Successful introduction of resistant pi21 allele into an elite cultivar. (A) Hulled seed of backcrossed line carrying susceptible Pi21 allele (L1) and resistant pi21 allele (L2) in the genetic background of elite rice cultivar Mineasahi. L2 and the donor parent (S) show poor grain quality, which is characterized by a chalky appearance as compared with that of L1 and the recurrent parent (M). (B) Agronomic traits of progeny; the chromosomal structure of each genotype is shown in (C). Bars followed by the same letters are not significantly different according to Tukey’s post hoc test at 5%. (C) Map of genomic region associated with eating quality. Physical distance from the Pi21 locus is shown in kilobases. Pink indicates chromosomes from donor (Sensho); blue indicates chromosomes from recipient elite cultivar (Koshihikari). Phenotype classes are indicated as + (favorable), − (not favorable), and ± (intermediate) and are based on the data in (B). The green boxes indicate positions of genes in RAP-DB. (D) Field trial showing severe infection by blast. (Left) Recurrent parent Koshihikari. (Right) Line carrying the resistant pi21 allele with improved eating quality (genotype C).

Incompleteness, as well as non–race specificity, may be a component of durable resistance. Two QTLs for disease resistance cloned so far in wheat confer resistance that is dependent on temperature or growth stage (5, 6). The response in resistant pi21 plants after pathogen attack is not as fast or as strong as the R gene response. This slower induction of defense may be another type of incompleteness that may contribute to the durability of a plant’s resistance. The durability of a resistance gene needs to be proved when cultivars carrying that gene alone maintain prolonged resistance under natural field conditions (19). Monitoring of a newly released cultivar obtained from our study will provide further evidence to confirm or deny the durability of pi21-mediated resistance.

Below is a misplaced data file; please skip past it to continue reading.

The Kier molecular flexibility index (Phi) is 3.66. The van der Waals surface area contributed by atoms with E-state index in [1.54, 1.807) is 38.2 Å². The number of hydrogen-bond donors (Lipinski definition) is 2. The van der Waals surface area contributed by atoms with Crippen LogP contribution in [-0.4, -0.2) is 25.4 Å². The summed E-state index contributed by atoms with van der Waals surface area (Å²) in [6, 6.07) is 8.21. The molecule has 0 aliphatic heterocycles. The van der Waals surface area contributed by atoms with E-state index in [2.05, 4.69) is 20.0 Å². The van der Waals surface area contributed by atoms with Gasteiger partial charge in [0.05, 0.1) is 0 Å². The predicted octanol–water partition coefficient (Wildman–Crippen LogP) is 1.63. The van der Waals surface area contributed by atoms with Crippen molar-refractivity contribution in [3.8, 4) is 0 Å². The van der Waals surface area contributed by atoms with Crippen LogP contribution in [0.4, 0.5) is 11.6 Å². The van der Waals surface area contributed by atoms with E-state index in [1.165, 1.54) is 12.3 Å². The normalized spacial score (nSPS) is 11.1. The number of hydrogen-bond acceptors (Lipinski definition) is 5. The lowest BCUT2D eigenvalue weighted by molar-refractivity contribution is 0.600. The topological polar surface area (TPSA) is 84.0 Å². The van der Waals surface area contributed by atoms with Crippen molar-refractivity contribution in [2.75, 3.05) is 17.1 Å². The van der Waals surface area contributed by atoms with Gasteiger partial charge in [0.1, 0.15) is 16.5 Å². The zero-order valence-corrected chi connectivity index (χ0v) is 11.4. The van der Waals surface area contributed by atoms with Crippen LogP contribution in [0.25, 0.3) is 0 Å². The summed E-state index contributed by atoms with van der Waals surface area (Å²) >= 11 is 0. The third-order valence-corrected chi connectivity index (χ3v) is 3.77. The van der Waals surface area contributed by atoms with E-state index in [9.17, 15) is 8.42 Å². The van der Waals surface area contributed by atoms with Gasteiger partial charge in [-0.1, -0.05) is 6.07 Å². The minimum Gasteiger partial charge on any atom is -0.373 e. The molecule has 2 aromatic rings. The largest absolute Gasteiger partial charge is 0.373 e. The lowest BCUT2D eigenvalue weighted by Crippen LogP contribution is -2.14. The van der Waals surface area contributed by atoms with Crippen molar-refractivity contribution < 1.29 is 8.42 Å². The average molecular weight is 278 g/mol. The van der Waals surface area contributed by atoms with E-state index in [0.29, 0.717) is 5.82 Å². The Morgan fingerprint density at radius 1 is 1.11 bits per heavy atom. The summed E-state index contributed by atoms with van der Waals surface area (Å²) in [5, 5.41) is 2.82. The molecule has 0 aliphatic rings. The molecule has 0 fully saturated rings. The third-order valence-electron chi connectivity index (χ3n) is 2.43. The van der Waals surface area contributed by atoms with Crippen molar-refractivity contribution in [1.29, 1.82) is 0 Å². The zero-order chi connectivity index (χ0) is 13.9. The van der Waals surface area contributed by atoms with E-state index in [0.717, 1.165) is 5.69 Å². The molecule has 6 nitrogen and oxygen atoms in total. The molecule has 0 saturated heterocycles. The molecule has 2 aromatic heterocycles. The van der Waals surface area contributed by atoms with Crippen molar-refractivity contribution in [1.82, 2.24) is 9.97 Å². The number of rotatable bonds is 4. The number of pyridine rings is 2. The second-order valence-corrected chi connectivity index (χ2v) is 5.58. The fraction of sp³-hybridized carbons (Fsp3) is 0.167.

Supporting Online Material

www.sciencemag.org/cgi/content/full/325/5943/998/DC1

Materials and Methods

SOM Text

Figs. S1 to S9

Tables S1 to S8

References

Reference and Notes

  1. We thank the Commonwealth Scientific and Industrial Research Organization Division of Plant Industry, Canberra, for providing the gene-silencing vector; M. Inoue, S. Kudo, and T. Kato for assistance in field blast-resistance tests; H. Ochiai for assistance in the Xoo resistance test; H. Kuwahara for assistance in the sheath blight–resistance test; Y. Yoshioka for assistance in image analysis; T. Izawa, E. Minami, E. Kato, and D. Vaughan for helpful comments; S. Konishi and T. Ando for marker-assisted selection; I. Endo for field evaluation of the pi21-introduced breeding line; and K. Shimamoto for critical reading of the manuscript. This work was supported by grants from the Ministry of Agriculture, Forestry and Fisheries of Japan (MP1103b, MP1132, QT4004, GB1004, QTL2002, and RGB1101). DNA Databank of Japan accession codes are AB430852, AB430853, and AB430854. Elements of this work are the subject of National Institute of Agrobiological Sciences patent application WO/2007/000880.